Title Page – Sir Edwin Arnold performed translation duties, converting the Sanskrit original into English verse.  This edition reprints the Sanskrit text on the left, and the translation on the right.  Shri Sri Prakasa provides an introduction.  Y.G. Srimati did 15 paintings for this book, which fit in quite nicely.  She would also contribute to the LEC/Heritage Panchatantra that was issued in 1972.

Page 5 – Srimati’s style is perfect for this important Hindu text, and she gave notes on each of her paintings in the back of the book.  I’ll provide those for the three illustrations I’m highlighting.

Arjuna’s Grief

Confronted with the prospect of slaying his own kith and kin, his own preceptors and elders, and his own mates and companions, Arjuna is overcome by feelings of horror and revulsion.  As he slips down to the floor of the chariot, and the bow and arrow fall from his trembling hands, he cries out to Krishna that it is impossible for him to wage this war against his own folk. The storm clouds gathering in the sky are symbolic of the storm raging in Arjuna’s breast.  The cloud-hued Krishna looks on with kindly amusement.

Page 13

Krishna’s Counsel to Arjuna

The Lord in His supreme wisdom and understanding comforts Arjuna by illuminating his disturbed mind with words of advice, enjoining the path of action in accordance with the duty expected of him – hence the transcendental expression on Krishna’s face and the complete surrender in Arjuna’s attitude.  Intentionally the picture shows only the two protagonists of The Song Celestial, Nara (Arjuna) and Narayana (Vishnu, or Krishna), for in the sublimity of this concourse all else is of little account.  In the border may be noted the ॐ (OM) symbolising the Lord in the form of a sound, the white lotus symbolising the idea of learning, purity, creativity, and blossoming, and the rising sun which suggests the awakening of wisdom and the understanding of reality in the mind of Arjuna.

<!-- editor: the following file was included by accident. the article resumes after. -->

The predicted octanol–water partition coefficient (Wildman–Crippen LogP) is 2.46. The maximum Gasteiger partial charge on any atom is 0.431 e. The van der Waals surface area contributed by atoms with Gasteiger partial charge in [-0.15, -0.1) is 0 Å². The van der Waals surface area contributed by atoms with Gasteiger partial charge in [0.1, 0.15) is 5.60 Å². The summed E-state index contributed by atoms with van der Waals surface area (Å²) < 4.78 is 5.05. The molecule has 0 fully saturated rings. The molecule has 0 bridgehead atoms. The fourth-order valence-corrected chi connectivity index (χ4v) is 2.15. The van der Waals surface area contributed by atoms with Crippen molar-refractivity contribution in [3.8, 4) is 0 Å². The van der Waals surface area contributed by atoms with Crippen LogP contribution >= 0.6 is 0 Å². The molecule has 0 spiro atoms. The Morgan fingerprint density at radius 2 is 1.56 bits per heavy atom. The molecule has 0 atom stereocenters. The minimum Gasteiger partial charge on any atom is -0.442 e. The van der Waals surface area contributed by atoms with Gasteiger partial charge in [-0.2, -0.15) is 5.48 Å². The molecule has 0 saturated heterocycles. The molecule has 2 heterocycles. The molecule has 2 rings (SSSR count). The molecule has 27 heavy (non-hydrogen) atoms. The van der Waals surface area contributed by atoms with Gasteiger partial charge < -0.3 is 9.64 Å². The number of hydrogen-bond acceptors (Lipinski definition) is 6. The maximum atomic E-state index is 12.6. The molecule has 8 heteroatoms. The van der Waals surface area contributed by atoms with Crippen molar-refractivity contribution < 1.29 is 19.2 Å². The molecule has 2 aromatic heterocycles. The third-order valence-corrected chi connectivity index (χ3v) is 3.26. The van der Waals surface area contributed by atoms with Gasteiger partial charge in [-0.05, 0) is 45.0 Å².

Page 37

The Yoga of Meditation

The yogi is one who with subdued mind practises concentration on the spirit.  He selects a secret, clean, secluded place on the banks of a sacred river, firmly fixes his wooden seat, neither too high or too low, spreads over it sacred grass, then a deer skin, and then a cloth, and, assuming the yogi pose, restrains his thoughts and senses to bring his mind to a point.  The metaphor of the yogi as a lamp in a place sheltered from the wind, so that it does not flicker, is depicted by the steady flame of the lamp in the niche of thje hermitage.  The yogi and the lamp also provide the border motif.

Personal Notes – I know very little about Hinduism and its classics, but I found this book to be an outstanding work.  Perhaps I’ll read it, if I can ever find it beyond my library. Religious texts are among the hardest Heritage Press books for me to uncover.

Any help or insights into the creation of this book would be lovely.  Please let me know through the comments here or at my thread about this blog at the George Macy Devotees @ LibraryThing!  Thanks!